The Secret War (American-Vietnam War)

Sneak through a Secret Tunnel:

Scale more than 1.000 steps to reach a secret passageway slicing through the summit of the PhouKheng Jar Quarry Site that played a strategic role for Pathet Lao forces during the Indochina War (1964-1973). The hardly climb passes an odd mix of bomb craters and unfinished or broken jars destined for Jar Site 1. The steps get steeper, but the reward is a magnificent view of the valley around Phonsavanh and the hidden entrance to a narrow 70 metre long, 1.6 metre high tunnel chiseled through rock that wind past reinforced concrete bunkers and sleeping quarters before exiting to a panorama of the Phoukoud Valley.

MAGnificent Mine Busters: MAG in Xiengkhouan

The UK-based Mines Advisory Group (MAG) has embarked on the almost impossible mission of clearing hundreds of thousands of unexploded ordinances (UXOs) from XiengKhouang. The MAG Visitor Information Centre in Phonsavanh provides in-depth history into the intense bombing campaign, the legacy it left behind as the most densely bombed area per capita on earth, facts on the injuries and deaths UXOs continue to cause, diagrams of how cluster bombs work, and even a few diffused shells, the highlight, a one-hour unbiased documentary detailing the bombing’s background, appeals to an audience ranging from people born before the war, those who grew up during the era, and veterans who fought.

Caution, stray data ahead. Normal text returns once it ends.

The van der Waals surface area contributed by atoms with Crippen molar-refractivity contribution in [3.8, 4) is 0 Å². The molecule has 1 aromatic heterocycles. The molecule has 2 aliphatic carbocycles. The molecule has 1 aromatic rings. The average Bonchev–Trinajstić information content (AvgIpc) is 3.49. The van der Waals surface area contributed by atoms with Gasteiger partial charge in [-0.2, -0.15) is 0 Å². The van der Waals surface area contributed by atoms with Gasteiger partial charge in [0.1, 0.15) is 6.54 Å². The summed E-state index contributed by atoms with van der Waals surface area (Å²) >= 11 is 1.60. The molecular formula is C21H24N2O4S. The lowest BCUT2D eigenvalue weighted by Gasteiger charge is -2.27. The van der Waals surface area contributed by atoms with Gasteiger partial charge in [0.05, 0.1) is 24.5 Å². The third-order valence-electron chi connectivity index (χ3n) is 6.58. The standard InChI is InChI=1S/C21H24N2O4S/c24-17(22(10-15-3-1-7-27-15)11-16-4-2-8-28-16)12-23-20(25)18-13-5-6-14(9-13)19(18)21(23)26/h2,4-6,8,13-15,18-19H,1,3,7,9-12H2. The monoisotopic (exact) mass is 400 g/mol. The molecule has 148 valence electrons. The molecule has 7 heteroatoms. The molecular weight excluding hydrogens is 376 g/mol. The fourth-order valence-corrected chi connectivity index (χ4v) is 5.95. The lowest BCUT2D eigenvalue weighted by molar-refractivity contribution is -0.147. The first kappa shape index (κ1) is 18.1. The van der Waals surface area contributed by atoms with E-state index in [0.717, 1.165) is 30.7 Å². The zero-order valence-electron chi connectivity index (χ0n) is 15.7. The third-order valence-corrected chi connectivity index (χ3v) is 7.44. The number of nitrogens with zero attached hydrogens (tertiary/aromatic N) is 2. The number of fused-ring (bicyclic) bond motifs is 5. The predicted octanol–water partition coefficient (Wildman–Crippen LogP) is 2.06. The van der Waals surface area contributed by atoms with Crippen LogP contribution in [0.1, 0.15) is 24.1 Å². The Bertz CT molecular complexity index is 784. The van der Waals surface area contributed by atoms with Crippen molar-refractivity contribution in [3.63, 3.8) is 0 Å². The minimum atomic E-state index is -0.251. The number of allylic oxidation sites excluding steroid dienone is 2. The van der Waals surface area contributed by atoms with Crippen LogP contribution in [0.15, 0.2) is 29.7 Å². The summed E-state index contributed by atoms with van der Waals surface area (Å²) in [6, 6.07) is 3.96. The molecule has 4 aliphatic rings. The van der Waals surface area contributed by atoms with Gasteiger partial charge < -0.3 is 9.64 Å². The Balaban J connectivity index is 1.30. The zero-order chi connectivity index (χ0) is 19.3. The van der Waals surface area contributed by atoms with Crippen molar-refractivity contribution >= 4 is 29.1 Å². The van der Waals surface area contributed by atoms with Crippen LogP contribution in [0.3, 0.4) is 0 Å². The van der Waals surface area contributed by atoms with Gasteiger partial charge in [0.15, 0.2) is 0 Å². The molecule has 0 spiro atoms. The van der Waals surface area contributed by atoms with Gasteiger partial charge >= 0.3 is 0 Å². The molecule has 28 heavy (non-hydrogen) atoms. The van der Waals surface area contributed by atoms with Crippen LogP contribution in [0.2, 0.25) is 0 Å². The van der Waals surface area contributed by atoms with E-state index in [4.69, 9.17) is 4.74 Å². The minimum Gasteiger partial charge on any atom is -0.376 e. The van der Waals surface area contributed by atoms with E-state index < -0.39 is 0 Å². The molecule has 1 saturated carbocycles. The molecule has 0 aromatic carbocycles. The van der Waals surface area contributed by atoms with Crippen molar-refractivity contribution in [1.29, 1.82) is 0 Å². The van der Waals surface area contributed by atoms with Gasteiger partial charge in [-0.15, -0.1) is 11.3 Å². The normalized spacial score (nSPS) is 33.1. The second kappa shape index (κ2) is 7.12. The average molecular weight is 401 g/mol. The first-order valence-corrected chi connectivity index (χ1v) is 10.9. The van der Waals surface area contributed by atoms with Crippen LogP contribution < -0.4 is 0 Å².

Ancient Ruins of the Phuan Kingdom

Drive Back in Time

Explore ruins dating to the 14th century that crown the hills around the ancient Phuan Kingdom capital, MuangKhoun, which was leveled during the Indochina War. A 30km drive southeast of Phonsavanh passes a stone wall with brick archways, leftovers of France’s colonial presence. The giant Buddha at WatPiawat, first built in 1564, still sits erect overlooking MuangKhoun, though only the temple’s pillars and short wall section remain. Once buried in the forest, the 450 year old That FounStupa stands tall next to a road outside town, and though bombing raids mostly destroyed Wat Si Phom, enough remains to envision its glory when constructed in 1390.

Khoun: The Old Phuan Kingdom

Witness the ancient Tai Phuan Kingdom at Khoun Town, just 36 km southeast of Phonsavanh on Lao Route 1 D. “MuangPhouan” prosperesd as a trade centre, but in the 14 century, the LanXang Kingdom moved in. Over the centuries, MuangPhuan become the centre for opulent Buddhist art and the architecture. Then the French arrived, adding a colonial touch.

Though bandits and bombs destroyed plenty, you can bike or walk to see leftover structures around Khoun Town. Check out a French colonial wall just off Route 1D, and near town an easy trail leads to Vat Phiawat’s sitting Buddha, built in 1564. Khoun Town’s most sacred temple, Vat Si Phoum, was leveled, though locals rebuilt it ad close by, examine a one-majestic French colonial hospital. Just north town, That Poun stand atop a knoll, and is said to over Buddha’s ashes. Nearby, the base of the 500-plus-year-old That Chompeth holds its ground on a shrubby hill.